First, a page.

Copyright starts with two very basic puzzle pieces: A creator and a work. In most cases, sorting out copyright ownership is easy because the copyright in that one work belongs to that one creator. But sometimes, it can be much more complicated!
One of the most popular copyright issues that made it to mainstream media recently was the monkey selfie controversy
A wildlife photographer was taking photographs of macaque monkeys in Indonesia when a monkey took his camera from him and used it take hundreds of selfies. (A selfie, for those who are unaware, is a self-created photo portrait.)
The photographer claimed that he was the copyright owner of the photographs, but the U.S. Copyright Office denied his claim for copyright protection because materials produced by animals cannot be copyrighted. Generally, works must have a human creator to be protected by copyright.
Another recent copyright issue in mainstream media concerned Ellen DeGeneres’ selfie at the 2014 American Academy Awards.
— Ellen DeGeneres (@TheEllenShow) March 3, 2014
The photograph was widely regarded as “Ellen’s selfie”—Ellen even acted as if it were hers when she gave permission to Associated Press to use the photo—but Ellen did not actually take the photo. The photo was taken by Bradley Cooper, another American celebrity. Generally speaking, copyright ownership belongs to the photographer in the case of a photograph. So, does Bradley Cooper own this photo? Copyright law here is actually really complicated, and arguments could be made that a number of people have claim to this photo. Sometimes, the law just is not that easy.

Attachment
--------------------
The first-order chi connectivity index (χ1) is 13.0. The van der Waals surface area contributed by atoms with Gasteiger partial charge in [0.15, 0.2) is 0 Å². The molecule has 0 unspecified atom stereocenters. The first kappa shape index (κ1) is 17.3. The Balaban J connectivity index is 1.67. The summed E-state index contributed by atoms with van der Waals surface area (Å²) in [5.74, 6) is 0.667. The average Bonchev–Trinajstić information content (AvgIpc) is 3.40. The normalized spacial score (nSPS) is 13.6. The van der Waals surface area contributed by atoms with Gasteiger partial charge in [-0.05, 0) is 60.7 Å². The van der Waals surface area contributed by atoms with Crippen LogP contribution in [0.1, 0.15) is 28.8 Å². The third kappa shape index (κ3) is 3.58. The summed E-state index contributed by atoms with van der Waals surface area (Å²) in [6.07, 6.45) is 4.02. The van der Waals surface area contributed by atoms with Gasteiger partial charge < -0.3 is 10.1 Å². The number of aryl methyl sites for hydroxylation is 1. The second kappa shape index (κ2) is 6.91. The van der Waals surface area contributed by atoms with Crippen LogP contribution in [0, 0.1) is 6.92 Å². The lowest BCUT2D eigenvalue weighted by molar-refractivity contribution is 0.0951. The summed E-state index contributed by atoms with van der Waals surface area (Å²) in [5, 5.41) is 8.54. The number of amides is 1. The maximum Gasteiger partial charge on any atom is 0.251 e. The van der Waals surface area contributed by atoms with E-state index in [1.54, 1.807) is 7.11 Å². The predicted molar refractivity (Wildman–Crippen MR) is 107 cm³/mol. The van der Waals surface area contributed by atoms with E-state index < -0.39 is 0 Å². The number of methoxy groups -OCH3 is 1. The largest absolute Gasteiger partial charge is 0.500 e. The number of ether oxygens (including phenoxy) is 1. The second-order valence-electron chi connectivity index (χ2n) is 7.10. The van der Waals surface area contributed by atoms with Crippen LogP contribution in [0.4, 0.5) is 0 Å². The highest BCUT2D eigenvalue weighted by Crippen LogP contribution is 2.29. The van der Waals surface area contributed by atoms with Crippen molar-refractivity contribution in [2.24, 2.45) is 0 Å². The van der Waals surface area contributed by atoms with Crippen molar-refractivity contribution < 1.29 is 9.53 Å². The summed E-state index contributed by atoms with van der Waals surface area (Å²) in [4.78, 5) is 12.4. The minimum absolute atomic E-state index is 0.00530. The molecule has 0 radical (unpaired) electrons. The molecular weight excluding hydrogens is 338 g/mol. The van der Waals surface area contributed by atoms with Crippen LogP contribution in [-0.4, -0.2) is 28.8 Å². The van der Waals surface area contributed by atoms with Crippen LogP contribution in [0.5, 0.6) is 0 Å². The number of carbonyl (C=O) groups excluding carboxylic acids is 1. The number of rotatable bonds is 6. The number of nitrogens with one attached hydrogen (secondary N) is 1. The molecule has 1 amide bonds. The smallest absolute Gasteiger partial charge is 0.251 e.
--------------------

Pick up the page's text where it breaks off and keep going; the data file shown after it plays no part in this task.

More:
So, what does this have to do with libraries?
A lot of countries have copyright laws and practices that depend on the identity of the copyright holder. One that you may be familiar with is the treatment of “orphan works.” Orphan works are materials that are protected by copyright but have copyright owners that are unknown or unavailable.
Orphan works can take many different shapes. Sometimes the copyright owner is an author that has died, and it is now unclear who owns the rights. Sometimes the copyright owner is a corporation that no longer exists, and there is no documentation regarding succession. Sometimes a work clearly has a living, human author, but despite all efforts that author cannot be found.
Different countries have different laws about what can be done with orphan works. Some countries have government licensing solutions available for orphan works, such as Canada, Hungary, India, and Japan. Some countries have absolutely nothing, such as Australia.
When no government licensing solutions are available, the works cannot be used in many ways that libraries and patrons would like to use them. They may not be able to be preserved, digitised, or even circulated, in some cases.
Here are some questions to think about and to talk to your partner about:
- Has the identity of a copyright owner ever affected your work as a librarian?
- Does your library have many orphan works?
- Is the use of orphan works something that affects you or your library?
- Many libraries are involved in campaigns to change their countries’ orphan works laws—are you involved in something like that in your country?